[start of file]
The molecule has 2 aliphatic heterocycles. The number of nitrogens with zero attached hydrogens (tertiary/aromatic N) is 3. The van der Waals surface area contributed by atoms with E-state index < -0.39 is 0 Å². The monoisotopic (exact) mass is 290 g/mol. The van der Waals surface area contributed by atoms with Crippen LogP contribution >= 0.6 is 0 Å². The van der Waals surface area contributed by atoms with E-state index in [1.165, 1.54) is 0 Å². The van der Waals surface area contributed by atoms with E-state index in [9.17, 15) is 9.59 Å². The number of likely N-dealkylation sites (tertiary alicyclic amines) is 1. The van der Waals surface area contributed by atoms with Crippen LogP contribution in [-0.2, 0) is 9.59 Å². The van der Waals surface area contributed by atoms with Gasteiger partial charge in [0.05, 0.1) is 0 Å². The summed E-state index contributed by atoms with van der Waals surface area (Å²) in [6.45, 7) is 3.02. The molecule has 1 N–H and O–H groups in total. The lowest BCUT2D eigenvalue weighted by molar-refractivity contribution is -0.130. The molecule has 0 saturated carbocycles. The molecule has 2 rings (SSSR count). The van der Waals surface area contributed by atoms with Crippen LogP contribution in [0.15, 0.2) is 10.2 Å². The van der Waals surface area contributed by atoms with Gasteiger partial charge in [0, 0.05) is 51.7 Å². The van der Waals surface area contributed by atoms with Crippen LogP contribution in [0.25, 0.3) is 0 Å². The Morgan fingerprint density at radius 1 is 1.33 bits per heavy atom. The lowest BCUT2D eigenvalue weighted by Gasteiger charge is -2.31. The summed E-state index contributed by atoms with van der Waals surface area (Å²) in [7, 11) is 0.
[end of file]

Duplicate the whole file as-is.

The molecule has 2 aliphatic heterocycles. The number of nitrogens with zero attached hydrogens (tertiary/aromatic N) is 3. The van der Waals surface area contributed by atoms with E-state index < -0.39 is 0 Å². The monoisotopic (exact) mass is 290 g/mol. The van der Waals surface area contributed by atoms with Crippen LogP contribution >= 0.6 is 0 Å². The van der Waals surface area contributed by atoms with E-state index in [1.165, 1.54) is 0 Å². The van der Waals surface area contributed by atoms with E-state index in [9.17, 15) is 9.59 Å². The number of likely N-dealkylation sites (tertiary alicyclic amines) is 1. The van der Waals surface area contributed by atoms with Crippen LogP contribution in [-0.2, 0) is 9.59 Å². The van der Waals surface area contributed by atoms with Gasteiger partial charge in [0.05, 0.1) is 0 Å². The summed E-state index contributed by atoms with van der Waals surface area (Å²) in [6.45, 7) is 3.02. The molecule has 1 N–H and O–H groups in total. The lowest BCUT2D eigenvalue weighted by molar-refractivity contribution is -0.130. The molecule has 0 saturated carbocycles. The molecule has 2 rings (SSSR count). The van der Waals surface area contributed by atoms with Crippen LogP contribution in [0.15, 0.2) is 10.2 Å². The van der Waals surface area contributed by atoms with Gasteiger partial charge in [0, 0.05) is 51.7 Å². The van der Waals surface area contributed by atoms with Crippen LogP contribution in [0.25, 0.3) is 0 Å². The Morgan fingerprint density at radius 1 is 1.33 bits per heavy atom. The lowest BCUT2D eigenvalue weighted by Gasteiger charge is -2.31. The summed E-state index contributed by atoms with van der Waals surface area (Å²) in [7, 11) is 0.